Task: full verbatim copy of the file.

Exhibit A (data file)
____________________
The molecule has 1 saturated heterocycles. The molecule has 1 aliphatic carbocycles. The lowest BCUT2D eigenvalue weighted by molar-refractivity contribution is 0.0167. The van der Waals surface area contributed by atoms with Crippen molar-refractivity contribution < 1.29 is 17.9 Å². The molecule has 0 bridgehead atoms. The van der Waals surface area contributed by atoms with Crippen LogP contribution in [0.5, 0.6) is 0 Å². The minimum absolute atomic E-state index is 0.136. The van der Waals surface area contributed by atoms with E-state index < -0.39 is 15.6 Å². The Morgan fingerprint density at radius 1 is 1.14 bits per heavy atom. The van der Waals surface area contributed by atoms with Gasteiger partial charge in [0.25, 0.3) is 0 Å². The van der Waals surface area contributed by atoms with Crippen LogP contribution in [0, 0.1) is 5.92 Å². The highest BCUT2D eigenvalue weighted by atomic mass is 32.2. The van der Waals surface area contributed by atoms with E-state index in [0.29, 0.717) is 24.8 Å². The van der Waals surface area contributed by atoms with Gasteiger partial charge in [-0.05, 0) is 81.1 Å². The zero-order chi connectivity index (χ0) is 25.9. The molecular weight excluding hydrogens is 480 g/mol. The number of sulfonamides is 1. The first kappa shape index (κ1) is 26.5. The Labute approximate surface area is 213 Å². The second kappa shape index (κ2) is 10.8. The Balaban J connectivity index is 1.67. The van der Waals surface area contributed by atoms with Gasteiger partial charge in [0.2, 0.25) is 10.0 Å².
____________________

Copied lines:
The molecule has 1 saturated heterocycles. The molecule has 1 aliphatic carbocycles. The lowest BCUT2D eigenvalue weighted by molar-refractivity contribution is 0.0167. The van der Waals surface area contributed by atoms with Crippen molar-refractivity contribution < 1.29 is 17.9 Å². The molecule has 0 bridgehead atoms. The van der Waals surface area contributed by atoms with Crippen LogP contribution in [0.5, 0.6) is 0 Å². The minimum absolute atomic E-state index is 0.136. The van der Waals surface area contributed by atoms with E-state index < -0.39 is 15.6 Å². The Morgan fingerprint density at radius 1 is 1.14 bits per heavy atom. The van der Waals surface area contributed by atoms with Gasteiger partial charge in [0.25, 0.3) is 0 Å². The van der Waals surface area contributed by atoms with Crippen LogP contribution in [0, 0.1) is 5.92 Å². The highest BCUT2D eigenvalue weighted by atomic mass is 32.2. The van der Waals surface area contributed by atoms with E-state index in [0.29, 0.717) is 24.8 Å². The van der Waals surface area contributed by atoms with Gasteiger partial charge in [-0.05, 0) is 81.1 Å². The zero-order chi connectivity index (χ0) is 25.9. The molecular weight excluding hydrogens is 480 g/mol. The number of sulfonamides is 1. The first kappa shape index (κ1) is 26.5. The Labute approximate surface area is 213 Å². The second kappa shape index (κ2) is 10.8. The Balaban J connectivity index is 1.67. The van der Waals surface area contributed by atoms with Gasteiger partial charge in [0.2, 0.25) is 10.0 Å².